Clergy leading call for humane immigrant laws.”
Jessie Mangaliman.  San Jose Mercury News, 2 April 2006.
In the boiling congressional debate over the future of 12 million undocumented immigrants, a new, critical player has emerged to reshape the arguments and the issue: the nation's churches and religious leaders.

Religious groups, led by the Roman Catholic Church, have joined business, labor and immigrant advocacy groups to galvanize surprisingly widespread support for protecting the rights of undocumented immigrants. Already, their efforts -- punctuated by national rallies, hunger strikes and walkouts -- have undercut an effort to criminalize illegal immigration.

“Religious leaders rally against proposed immigration bill.”

Jessie Mangaliman.  San Jose Mercury News, 14 March 2006.
Dozens of Bay Area religious leaders -- priests, nuns, rabbis, ministers, and Buddhist monks --
gathered on the steps of Mission Church at Santa Clara University this morning to denounce
proposed legislation that they say threatens to turn millions of illegal immigrants into felons.

"There is a hew and a cry from the religious community on this,'' said the Rev. Carol Been, a
Lutheran minister and director of the Interfaith Council on Religion, Race, Economic and Social
Justice.

“Clergy group urges rental-car firms to boost wages.” 

Tracey Kaplan.  San Jose Mercury News, 29 April 2005.
In an effort to cast their cause as a moral crusade, about 100 people from an interfaith group of clergy rallied Thursday night at Mineta San Jose International Airport to urge the city council to require rental-car companies to pay workers at least $10.72 an hour.

“New shepherd to guide the Interfaith Council.”

Robin Evans.  San Jose Mercury News, 17 January 2005.
You'll never hear Don DeLeon saying, ``I don't do windows.''

The man who has shepherded the Santa Clara County Interfaith Council for the past three years -- and is now leaving to possibly pursue post-doctorate work -- is as happy making lunch for a 25-person retreat as setting up meetings between pastors and CEOs over labor issues.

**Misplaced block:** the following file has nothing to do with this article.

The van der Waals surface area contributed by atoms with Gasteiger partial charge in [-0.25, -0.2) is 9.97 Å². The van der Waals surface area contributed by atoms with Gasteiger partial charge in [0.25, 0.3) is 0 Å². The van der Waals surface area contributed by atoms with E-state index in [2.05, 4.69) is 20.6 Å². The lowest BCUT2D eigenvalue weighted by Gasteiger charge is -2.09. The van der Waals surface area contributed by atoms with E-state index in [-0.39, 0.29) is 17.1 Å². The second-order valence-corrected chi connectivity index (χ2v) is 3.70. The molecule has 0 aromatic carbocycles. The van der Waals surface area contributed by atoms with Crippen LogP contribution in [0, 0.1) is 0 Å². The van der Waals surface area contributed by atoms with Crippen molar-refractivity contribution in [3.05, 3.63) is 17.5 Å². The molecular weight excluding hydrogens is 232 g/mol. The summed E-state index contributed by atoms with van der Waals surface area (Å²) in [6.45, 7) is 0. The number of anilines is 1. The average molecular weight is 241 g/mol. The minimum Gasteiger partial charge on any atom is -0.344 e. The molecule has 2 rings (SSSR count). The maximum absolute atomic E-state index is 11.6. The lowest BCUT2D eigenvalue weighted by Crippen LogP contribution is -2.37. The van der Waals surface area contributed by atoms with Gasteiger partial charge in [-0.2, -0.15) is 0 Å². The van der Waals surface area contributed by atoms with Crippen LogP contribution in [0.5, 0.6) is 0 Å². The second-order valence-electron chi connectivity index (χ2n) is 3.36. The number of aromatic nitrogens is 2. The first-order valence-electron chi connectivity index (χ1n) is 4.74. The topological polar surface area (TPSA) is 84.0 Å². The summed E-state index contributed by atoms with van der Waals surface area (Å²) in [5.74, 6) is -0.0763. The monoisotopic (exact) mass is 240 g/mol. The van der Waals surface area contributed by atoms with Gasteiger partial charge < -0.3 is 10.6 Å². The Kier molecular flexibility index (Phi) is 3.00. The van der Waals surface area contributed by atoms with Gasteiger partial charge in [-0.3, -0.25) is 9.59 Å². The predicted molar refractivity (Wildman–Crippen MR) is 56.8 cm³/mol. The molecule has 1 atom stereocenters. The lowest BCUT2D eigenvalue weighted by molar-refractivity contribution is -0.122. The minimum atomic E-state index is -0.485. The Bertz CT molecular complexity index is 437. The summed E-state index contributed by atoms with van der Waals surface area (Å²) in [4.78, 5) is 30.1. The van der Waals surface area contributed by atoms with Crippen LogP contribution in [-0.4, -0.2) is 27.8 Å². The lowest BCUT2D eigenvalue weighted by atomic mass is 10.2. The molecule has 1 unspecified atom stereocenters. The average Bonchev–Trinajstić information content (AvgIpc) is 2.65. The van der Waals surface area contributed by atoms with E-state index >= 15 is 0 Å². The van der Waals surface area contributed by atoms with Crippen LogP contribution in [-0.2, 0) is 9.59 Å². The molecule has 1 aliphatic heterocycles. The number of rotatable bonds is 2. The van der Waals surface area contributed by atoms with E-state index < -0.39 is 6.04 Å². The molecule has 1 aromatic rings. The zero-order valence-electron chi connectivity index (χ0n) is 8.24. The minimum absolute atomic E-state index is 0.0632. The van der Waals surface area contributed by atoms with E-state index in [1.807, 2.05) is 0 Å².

“Moving theater: A ‘Christmas Carol’ takes to the streets.” 

Robin Evans.  San Jose Mercury News, 18 December 2004.
The ghost of Christmas present will walk the streets of San Jose on Tuesday night in a ball gown bearing the images of working people -- the full bottom holding the majority, the lean middle a lesser number and the trim top a rare few.

In a modern twist on Charles Dickens' timeless story of a heartless employer who learns compassion, a coalition of faith and labor leaders is capitalizing on the traditions of Christmas and street theater to link the Christian message of caring for the poor with the issues facing Silicon Valley employers and workers.

“Labor gets message across at churches.”

David L. Beck.  San Jose Mercury News, 6 September 2004.
When Andrew Andaya was baptized Sunday at St. Maria Goretti Catholic Church in San Jose, the 4-month-old boy had even more going for him than the usual spiritual and temporal blessings. He had the AFL-CIO as well.

In a Labor Day weekend tradition, St. Maria Goretti joined dozens of South Bay churches, temples and synagogues in hearing a message on a social issue. This year: health care.

"A lot of pastors most common complaint is -- people are sick, they can't afford to go to the doctor,'' said Don de Leon of the Santa Clara County Interfaith Council, which coordinates the speakers. It's not a political issue, he said, but a moral and ethical one.

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